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How do you prefer to learn?


Dr Peter Honey on why everyone should be aware of their learning style preferences

I am often asked questions about learning style preferences.

For example, people often wonder where learning styles come from; are they born or made? And, if made, at what age they can be reliably detected?

There are other questions too such as, if learning style preferences exist (cynics doubt that they do!), how could knowing someone’s preferences be helpful, either for the individual or for people helping them to learn?

Before offering my answers to questions like these, I should warn you that not everyone agrees with me but, over a long career steeped in learning styles, not unnaturally I have reached some conclusions.


Where do learning style preferences come from?

This is basically a ‘nature - nurture’ question. The assumption is that learning styles are, like any other styles, acquired and not inherited or innate like your blood group or hair colour. In other words, learning styles have been learnt as a result of being exposed to hundreds of experiences, some liked and some disliked.

This is important because it means that learning styles are malleable, not fixed. Even preferences that have become internalised as habits, can be modified, either by a change of circumstances or because someone sets out deliberately to strengthen an underutilised style.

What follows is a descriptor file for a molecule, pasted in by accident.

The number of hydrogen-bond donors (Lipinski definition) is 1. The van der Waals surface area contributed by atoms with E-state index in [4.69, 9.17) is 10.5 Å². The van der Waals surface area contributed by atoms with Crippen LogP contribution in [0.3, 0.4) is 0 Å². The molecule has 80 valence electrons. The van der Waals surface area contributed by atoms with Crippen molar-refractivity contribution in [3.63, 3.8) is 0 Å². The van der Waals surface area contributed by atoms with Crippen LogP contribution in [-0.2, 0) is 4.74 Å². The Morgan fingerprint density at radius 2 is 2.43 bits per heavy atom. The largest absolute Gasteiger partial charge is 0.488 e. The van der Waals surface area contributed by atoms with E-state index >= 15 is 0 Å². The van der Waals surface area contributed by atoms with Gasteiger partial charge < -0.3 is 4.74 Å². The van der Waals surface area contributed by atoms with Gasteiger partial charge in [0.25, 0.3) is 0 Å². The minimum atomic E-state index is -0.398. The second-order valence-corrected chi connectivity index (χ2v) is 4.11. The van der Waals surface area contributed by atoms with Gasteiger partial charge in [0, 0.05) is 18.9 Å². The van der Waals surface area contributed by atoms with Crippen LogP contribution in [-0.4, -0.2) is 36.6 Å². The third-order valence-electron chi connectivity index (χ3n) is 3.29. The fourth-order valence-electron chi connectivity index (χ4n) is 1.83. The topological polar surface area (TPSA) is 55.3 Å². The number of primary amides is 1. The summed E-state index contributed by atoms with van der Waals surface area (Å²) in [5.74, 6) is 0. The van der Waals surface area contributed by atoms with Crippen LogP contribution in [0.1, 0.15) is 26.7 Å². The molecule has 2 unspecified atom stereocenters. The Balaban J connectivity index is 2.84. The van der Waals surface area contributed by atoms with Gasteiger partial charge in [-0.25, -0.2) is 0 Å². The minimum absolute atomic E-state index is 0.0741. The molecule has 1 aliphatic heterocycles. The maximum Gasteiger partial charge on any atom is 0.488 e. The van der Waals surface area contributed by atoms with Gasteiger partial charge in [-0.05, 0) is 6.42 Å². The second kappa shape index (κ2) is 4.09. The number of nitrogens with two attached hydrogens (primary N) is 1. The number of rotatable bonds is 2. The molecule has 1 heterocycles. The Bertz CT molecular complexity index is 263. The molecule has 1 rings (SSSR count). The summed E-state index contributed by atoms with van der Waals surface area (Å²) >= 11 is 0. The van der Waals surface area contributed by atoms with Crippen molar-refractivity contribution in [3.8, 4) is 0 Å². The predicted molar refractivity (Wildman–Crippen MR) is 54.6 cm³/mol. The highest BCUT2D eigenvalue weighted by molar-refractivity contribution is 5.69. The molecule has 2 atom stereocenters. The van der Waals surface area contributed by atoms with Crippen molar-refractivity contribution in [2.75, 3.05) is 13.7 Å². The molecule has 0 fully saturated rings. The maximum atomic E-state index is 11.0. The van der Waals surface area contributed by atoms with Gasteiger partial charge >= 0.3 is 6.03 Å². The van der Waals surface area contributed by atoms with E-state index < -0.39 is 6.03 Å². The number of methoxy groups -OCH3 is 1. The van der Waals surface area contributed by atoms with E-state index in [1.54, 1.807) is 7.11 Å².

By what age are learning styles detectable?

Acquiring a style takes time. Children need to have experienced a variety of learning activities and teaching methods, some of which will have been relatively passive (for example reading) and some relatively active (for example taking part in a school play).

For a whole host of reasons, an individual child will find certain activities more enjoyable than others and preferences will start to develop. Enjoyable activities get reinforced and become even more enjoyable while less enjoyable ones will, where possible, be avoided or, at best, tolerated. No one knows how long this process takes, but I estimate that by the age of 9/10 a child will have been exposed to enough different methods for detectable preferences to emerge.


So what?

The discovery that people develop different learning style preferences is good news for individual learners.

Things suddenly fall into place and people understand (often for the first time!) why they learn more easily from some activities and find others less appealing.

For example, some people love having a go and learning from trial and error. Others find trial and error a bit scary and prefer to research and prepare carefully before having a tentative go.

Still others like to watch a demonstration and have the chance to quiz an expert before trying for themselves.  And so on...

These preferences are all examples of diversity. The diversity of learners tends, by the way, to be inconvenient for teachers because it means that one size will never fit all – hence the emphasis on personalised learning.